I decided to put some of the most notable celebrity skin-care lines to the test. Here are my honest thoughts, from the ones I’d be least likely to repurchase to the ones that have my wholehearted endorsement.
If you are looking for an exfoliator that will do its job of sloughing off every last dead skin cell on your face, look no further than this walnut scrub by Kylie Skin. I like that it contains squalane and glycerin, as it makes my face feel soft and plump after application. But I must admit that I washed it off as quickly as I put it on, as it does contain crushed walnuts, a key ingredient in causing micro-tears in the skin. It was too harsh for my skin overall.
Millie Bobby Brown
This product oozes rose gold every time I open its packaging, which, honestly, I think is super sexy. The mask applies well to the face, and it contains a slew of ingredients to calm and protect the skin, like antioxidants and water-lily extract. Yet I did find it to be a bit irritating for my sensitive skin, which I can most likely attribute to the added witch hazel.
I personally think Carmen Electra is an icon who shaped a very specific image in my head as a child of what a woman should look like. She always looked so glamorous, and I truly wanted to be like her! Yet her skin-care products were surprisingly simplistic. These formulations feel good on the skin, and I love that it contains peptides, which are vital in building a more youthful glow. They were just fine, and I think if I were stuck on a deserted island with them, I would be OK for the rest of my time. But I would forever have a yearning in my heart for something more.
JLo’s foray into beauty will always have a special place in my heart because she revealed that a family tradition of hers is to use olive oil as skin care. As ridiculous as this may sound to some folks, I genuinely love that, because it's been a tradition for generations to use olive oil as skin care in my Croatian family, too. I was extremely excited to try this one out, and I did love the bounce and glow that it provided me after application. But did I see an otherworldly change that merits the $18-per-mask price point? Not necessarily. And do I think that we can do better (across the board—not just you, JLo, I love you!) than wasteful, single-use beauty products? Certainly!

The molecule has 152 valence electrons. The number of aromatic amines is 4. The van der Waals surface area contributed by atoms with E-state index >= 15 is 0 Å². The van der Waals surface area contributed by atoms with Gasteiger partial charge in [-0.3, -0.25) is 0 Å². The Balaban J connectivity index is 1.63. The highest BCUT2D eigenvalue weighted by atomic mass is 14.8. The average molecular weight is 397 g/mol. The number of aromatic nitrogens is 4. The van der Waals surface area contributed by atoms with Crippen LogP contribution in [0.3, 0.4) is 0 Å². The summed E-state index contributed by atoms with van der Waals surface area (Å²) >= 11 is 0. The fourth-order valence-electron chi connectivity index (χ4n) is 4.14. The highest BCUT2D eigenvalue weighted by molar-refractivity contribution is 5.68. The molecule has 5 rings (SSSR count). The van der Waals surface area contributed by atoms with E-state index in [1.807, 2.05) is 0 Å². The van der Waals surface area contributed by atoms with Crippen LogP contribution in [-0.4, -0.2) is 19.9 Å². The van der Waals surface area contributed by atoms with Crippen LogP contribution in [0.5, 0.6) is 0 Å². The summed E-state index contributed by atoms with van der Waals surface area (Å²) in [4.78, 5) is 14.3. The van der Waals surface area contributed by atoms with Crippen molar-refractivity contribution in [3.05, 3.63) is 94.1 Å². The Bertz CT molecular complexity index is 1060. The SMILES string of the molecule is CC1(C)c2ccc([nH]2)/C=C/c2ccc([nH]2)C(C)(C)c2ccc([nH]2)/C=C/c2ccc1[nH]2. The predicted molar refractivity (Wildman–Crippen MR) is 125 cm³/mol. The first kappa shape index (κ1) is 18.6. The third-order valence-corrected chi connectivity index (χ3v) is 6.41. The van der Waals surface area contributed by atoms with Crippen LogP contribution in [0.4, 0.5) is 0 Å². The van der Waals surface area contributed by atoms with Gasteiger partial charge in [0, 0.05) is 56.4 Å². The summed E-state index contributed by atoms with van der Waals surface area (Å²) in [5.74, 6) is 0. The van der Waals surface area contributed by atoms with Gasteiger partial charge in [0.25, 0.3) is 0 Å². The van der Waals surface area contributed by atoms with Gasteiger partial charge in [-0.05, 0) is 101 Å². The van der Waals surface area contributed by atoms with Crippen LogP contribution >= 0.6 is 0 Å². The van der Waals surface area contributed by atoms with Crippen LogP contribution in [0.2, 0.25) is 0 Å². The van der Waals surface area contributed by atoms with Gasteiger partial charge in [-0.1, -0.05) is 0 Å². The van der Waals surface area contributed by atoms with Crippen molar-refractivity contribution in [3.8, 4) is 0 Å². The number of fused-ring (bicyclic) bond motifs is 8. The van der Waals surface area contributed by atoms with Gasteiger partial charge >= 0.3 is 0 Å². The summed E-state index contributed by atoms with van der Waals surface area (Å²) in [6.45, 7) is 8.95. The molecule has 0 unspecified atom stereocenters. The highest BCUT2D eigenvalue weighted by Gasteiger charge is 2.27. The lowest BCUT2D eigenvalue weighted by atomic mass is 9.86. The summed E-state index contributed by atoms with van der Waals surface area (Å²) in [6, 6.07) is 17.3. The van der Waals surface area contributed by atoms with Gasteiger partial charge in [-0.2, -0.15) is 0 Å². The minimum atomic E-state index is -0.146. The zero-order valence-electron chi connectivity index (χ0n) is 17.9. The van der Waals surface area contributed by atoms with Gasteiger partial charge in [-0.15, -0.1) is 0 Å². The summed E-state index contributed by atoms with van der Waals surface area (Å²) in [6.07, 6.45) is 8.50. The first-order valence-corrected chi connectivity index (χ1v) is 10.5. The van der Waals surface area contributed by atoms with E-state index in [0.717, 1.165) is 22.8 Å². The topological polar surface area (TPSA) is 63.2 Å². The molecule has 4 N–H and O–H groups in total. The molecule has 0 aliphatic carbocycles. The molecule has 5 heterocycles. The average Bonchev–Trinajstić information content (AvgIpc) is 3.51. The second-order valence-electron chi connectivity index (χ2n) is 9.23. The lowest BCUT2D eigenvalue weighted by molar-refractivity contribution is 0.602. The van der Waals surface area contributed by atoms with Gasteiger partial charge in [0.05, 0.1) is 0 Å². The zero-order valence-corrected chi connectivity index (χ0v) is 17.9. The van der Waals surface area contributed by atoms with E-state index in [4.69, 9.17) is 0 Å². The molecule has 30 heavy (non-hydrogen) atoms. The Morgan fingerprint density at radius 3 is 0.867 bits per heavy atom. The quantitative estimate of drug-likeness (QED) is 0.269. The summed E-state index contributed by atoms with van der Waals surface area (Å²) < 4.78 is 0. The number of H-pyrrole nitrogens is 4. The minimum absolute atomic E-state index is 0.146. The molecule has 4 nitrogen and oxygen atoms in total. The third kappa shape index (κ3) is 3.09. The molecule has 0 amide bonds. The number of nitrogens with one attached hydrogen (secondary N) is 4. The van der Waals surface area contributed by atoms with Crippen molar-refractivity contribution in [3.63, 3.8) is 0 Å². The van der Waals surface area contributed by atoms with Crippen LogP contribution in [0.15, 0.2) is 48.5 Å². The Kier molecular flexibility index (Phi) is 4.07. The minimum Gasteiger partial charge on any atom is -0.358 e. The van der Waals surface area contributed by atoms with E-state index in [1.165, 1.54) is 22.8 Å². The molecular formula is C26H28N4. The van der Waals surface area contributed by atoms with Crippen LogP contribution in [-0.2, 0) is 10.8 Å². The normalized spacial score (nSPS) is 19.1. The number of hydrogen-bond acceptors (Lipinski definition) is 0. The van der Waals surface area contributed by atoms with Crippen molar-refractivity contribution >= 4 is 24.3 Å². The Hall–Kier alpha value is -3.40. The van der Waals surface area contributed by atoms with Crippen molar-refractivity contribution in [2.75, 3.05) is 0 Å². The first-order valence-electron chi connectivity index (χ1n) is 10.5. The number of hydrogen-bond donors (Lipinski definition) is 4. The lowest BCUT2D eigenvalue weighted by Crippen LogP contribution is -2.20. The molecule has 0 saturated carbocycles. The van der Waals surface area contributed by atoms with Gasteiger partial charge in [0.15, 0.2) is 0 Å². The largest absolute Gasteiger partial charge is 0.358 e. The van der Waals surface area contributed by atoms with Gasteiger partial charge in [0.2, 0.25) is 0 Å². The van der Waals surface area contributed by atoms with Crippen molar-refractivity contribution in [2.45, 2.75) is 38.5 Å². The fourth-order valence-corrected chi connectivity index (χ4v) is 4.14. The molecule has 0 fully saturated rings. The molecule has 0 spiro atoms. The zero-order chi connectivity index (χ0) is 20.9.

Alicia Keys teams up with a board-certified dermatologist to create gentle skin products that effectively combat tired and congested skin. This packaging, like all of Ms. Keys’ packaging, is glass, making me happy since it is easily recyclable. This scrub is water-activated, and you can watch it change from a handful of dust to a creamy foam right in front of your eyes. This product feels hydrating on the skin, and the microgranules inside provide a gentle enough buff for my sensitive winter skin.
Many memes are circulating the web from people wondering when Rihanna will release her next album. Here’s an answer for you all: She’s busy creating some great products. This toner is just what my winter skin needs, as it hydrates and lightens my post-inflammatory hyperpigmentation with niacinamide, while simultaneously tightening my blackhead-prone pores with Australian lemon myrtle. Consider this product if, like me, you are always on the hunt for something that will work well with combination skin.
I cannot forget one of the leading celebrities taking over the beauty industry: Gwyneth Paltrow. Regardless of your opinions on Goop, you should certainly consider giving this product a whirl. I’ve had this moisturizer for a while now, and it became one of my staple skin-care items shortly after trying it for the first time. I love the fact that it makes my skin feel as smooth as a baby’s bum, while it nourishes it with ingredients like ceramides, Schisandra fruit, and Illipe butter.